Building on last week’s theme regarding the way parental messages are delivered ( “Your Inside Voice”), a mom recently talked to me about her very strong willed, temperamentally challenging child named Abbey.

You know the type – the ones that always go against the grain. Whatever direction the family wants to go, she wants to go the other way. Flexibility of style and “going along with the program” are not qualities that come to mind when thinking about Abbey.

The mom  told me felt like she was turning into a screaming, raving lunatic (her words). For example, getting Abbey dressed and out the door is an enormous battleground, whether getting ready for events like birthday parties, soccer or going to school.

My question to the mom was why she cared so much about any of it when there were logical, built-in consequences to the child’s choices that are there for the child to experience.

Why do we get so caught up in rushing kids to things like birthday parties or soccer, even school if the child is being difficult and minimally compliant?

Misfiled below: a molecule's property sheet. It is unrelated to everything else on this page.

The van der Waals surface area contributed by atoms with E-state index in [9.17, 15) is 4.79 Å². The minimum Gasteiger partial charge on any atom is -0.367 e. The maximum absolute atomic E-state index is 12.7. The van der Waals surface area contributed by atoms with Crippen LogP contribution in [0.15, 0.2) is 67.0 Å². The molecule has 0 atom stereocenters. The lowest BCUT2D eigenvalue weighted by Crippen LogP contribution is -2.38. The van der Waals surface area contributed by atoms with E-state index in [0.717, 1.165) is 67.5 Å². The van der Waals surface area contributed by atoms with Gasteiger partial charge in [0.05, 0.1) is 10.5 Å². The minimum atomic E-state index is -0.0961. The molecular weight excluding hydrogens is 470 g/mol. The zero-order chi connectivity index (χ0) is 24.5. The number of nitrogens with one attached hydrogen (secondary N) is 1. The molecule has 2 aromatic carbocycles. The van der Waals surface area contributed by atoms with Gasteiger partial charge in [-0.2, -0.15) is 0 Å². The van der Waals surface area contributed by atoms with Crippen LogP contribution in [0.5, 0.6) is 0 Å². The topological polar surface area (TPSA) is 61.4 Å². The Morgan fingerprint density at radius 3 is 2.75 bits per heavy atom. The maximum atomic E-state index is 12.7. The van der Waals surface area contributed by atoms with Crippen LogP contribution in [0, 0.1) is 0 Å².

As an alternative to mom’s characteristic style, a  firmly delivered, but very matter-of-fact statement, such as the following works wonders:

“Abbey, I know you were looking forward to going to your cousin’s party, but you didn’t get dressed when I asked. Now we will be very late,  if we even go at all.  By not listening when I asked you to get ready, this is the choice you made.  Let me know when you are ready.  Oh, and one more thing, if we miss the birthday party, there’s not one electronic device on in the house for you for  the rest of the day.”

No anger. No lecture. No raised voice, but eminent clarity.

Copyright, 2022

Questions or comments email Dr. Selznick:

“Fun Dad Nation”

Every generation creates its own parenting style based on a variety of factors and variables shaping our view of what it means to be a parent.

For some time, I’ve jokingly referred to modern dads as a part of “Fun Dad Nation.”